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Supercharged Plants Aim to Boost Food Production


Scientists have supercharged plant growth by making them more responsive to changes in light and shade. The researchers hope what they have learned by souping up experimental plants will someday help feed a hungry world.

Plants turn sunlight, carbon dioxide and water into food through a process called photosynthesis.

"It is the driving force behind all of life," says University of Illinois plant biologist Steve Long. "Arguably, photosynthesis is the most important process on our planet."

But for a process that's so important, it's surprisingly inefficient.

With food demand expected to grow by 70 percent by mid-century on a planet that is rapidly warming, researchers have been looking for ways to improve photosynthesis as a way to squeeze more productivity out of each plant.

"We're kind of forced to push our crops to the limit," says crop scientist Matthew Reynolds at the International Maize and Wheat Improvement Center, known by its Spanish acronym, CIMMYT.

Long's group targeted a system that protects plants from excessive sunlight. When a plant is soaking up more light than it can handle, it gets rid of the energy as heat. But when clouds or leaves shade it, that system stays on for minutes or hours, slowing down the plant's growth.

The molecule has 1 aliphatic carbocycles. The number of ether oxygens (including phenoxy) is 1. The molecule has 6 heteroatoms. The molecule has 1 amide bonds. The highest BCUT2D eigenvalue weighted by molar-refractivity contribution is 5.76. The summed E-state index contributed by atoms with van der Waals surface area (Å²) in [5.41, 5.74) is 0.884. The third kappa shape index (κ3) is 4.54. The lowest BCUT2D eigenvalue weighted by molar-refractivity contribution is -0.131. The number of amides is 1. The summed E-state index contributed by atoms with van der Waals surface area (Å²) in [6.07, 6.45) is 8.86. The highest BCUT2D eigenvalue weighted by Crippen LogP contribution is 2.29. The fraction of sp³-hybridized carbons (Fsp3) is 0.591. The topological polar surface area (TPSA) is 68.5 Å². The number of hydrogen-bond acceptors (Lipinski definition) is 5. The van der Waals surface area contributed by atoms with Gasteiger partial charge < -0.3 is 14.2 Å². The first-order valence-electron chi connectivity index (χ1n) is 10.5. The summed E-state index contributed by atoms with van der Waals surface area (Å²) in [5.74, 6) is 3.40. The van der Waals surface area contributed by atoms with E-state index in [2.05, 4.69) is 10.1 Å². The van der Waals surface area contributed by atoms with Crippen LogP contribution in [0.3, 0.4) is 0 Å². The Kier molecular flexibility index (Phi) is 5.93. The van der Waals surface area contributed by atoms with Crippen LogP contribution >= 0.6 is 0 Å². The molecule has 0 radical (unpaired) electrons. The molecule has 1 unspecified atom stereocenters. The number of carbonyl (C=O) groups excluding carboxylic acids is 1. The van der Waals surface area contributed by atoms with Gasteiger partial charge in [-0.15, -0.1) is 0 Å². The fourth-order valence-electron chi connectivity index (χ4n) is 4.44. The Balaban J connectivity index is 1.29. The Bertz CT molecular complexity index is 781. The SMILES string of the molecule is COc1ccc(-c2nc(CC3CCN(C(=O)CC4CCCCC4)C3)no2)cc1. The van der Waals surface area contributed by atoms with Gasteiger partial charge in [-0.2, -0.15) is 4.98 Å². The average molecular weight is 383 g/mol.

Long and his colleagues added genes that shortened that recovery time. Modified plants grew up to 20 percent more than untreated ones.

The study appears in the journal Science.

"It's a very big deal," said Reynolds, who was not involved with the research. Conventional breeding programs are improving yields by about half a percent per year, if that. "A 20 percent increase -- that's a fairly substantial jump."

Other attempts to tinker with the protective systems have hurt the plant, according to Bob Furbank, director of the Center for Translational Photosynthesis Research. He's more optimistic about this one, since it makes the system more responsive rather than turning it down.

However, he adds, "It may be that these protective mechanisms are more important under drought, and under stress. These sorts of plants will have to be tested under a range of stresses to make sure there's no downside."

Long's group used genetic engineering to modify their plants, which can be controversial. But Reynolds, who focuses on conventional plant breeding, says the genetically modified plant can be "a proof of concept so we can start looking for natural variation as well."

Long's group worked in tobacco because it's easy to study. Next they plan to apply the same technique to rice, soybeans and cassava, three critical food crops around the world.

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    Steve Baragona

    Steve Baragona is an award-winning multimedia journalist covering science, environment and health.

    He spent eight years in molecular biology and infectious disease research before deciding that writing about science was more fun than doing it. He graduated from the University of North Carolina at Chapel Hill with a master’s degree in journalism in 2002.

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